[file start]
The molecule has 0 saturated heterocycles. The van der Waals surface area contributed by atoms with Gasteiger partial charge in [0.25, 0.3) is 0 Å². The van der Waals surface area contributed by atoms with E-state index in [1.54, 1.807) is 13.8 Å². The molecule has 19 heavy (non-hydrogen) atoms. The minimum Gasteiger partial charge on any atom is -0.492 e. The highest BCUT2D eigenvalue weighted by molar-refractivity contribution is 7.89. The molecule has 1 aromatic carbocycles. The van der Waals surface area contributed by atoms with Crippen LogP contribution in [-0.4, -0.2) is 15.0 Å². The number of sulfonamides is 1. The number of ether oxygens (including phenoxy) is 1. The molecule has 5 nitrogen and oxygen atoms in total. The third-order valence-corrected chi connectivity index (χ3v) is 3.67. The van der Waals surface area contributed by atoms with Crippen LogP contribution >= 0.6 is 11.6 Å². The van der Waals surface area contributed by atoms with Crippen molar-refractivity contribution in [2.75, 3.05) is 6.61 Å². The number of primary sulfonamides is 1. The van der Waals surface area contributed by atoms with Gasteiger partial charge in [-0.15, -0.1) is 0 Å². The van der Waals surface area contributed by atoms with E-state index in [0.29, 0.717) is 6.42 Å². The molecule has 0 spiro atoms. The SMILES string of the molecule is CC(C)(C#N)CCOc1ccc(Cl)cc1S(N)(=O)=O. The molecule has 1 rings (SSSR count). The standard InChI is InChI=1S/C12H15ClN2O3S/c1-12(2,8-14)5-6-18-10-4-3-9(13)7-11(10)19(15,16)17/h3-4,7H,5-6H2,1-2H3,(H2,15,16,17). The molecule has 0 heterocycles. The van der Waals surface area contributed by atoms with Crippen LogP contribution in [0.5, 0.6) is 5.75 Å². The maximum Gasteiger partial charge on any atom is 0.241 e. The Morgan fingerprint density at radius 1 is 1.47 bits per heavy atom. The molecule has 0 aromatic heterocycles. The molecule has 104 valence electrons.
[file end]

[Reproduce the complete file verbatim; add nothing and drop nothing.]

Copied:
The molecule has 0 saturated heterocycles. The van der Waals surface area contributed by atoms with Gasteiger partial charge in [0.25, 0.3) is 0 Å². The van der Waals surface area contributed by atoms with E-state index in [1.54, 1.807) is 13.8 Å². The molecule has 19 heavy (non-hydrogen) atoms. The minimum Gasteiger partial charge on any atom is -0.492 e. The highest BCUT2D eigenvalue weighted by molar-refractivity contribution is 7.89. The molecule has 1 aromatic carbocycles. The van der Waals surface area contributed by atoms with Crippen LogP contribution in [-0.4, -0.2) is 15.0 Å². The number of sulfonamides is 1. The number of ether oxygens (including phenoxy) is 1. The molecule has 5 nitrogen and oxygen atoms in total. The third-order valence-corrected chi connectivity index (χ3v) is 3.67. The van der Waals surface area contributed by atoms with Crippen LogP contribution >= 0.6 is 11.6 Å². The van der Waals surface area contributed by atoms with Crippen molar-refractivity contribution in [2.75, 3.05) is 6.61 Å². The number of primary sulfonamides is 1. The van der Waals surface area contributed by atoms with Gasteiger partial charge in [-0.15, -0.1) is 0 Å². The van der Waals surface area contributed by atoms with E-state index in [0.29, 0.717) is 6.42 Å². The molecule has 0 spiro atoms. The SMILES string of the molecule is CC(C)(C#N)CCOc1ccc(Cl)cc1S(N)(=O)=O. The molecule has 1 rings (SSSR count). The standard InChI is InChI=1S/C12H15ClN2O3S/c1-12(2,8-14)5-6-18-10-4-3-9(13)7-11(10)19(15,16)17/h3-4,7H,5-6H2,1-2H3,(H2,15,16,17). The molecule has 0 heterocycles. The van der Waals surface area contributed by atoms with Crippen LogP contribution in [0.5, 0.6) is 5.75 Å². The maximum Gasteiger partial charge on any atom is 0.241 e. The Morgan fingerprint density at radius 1 is 1.47 bits per heavy atom. The molecule has 0 aromatic heterocycles. The molecule has 104 valence electrons.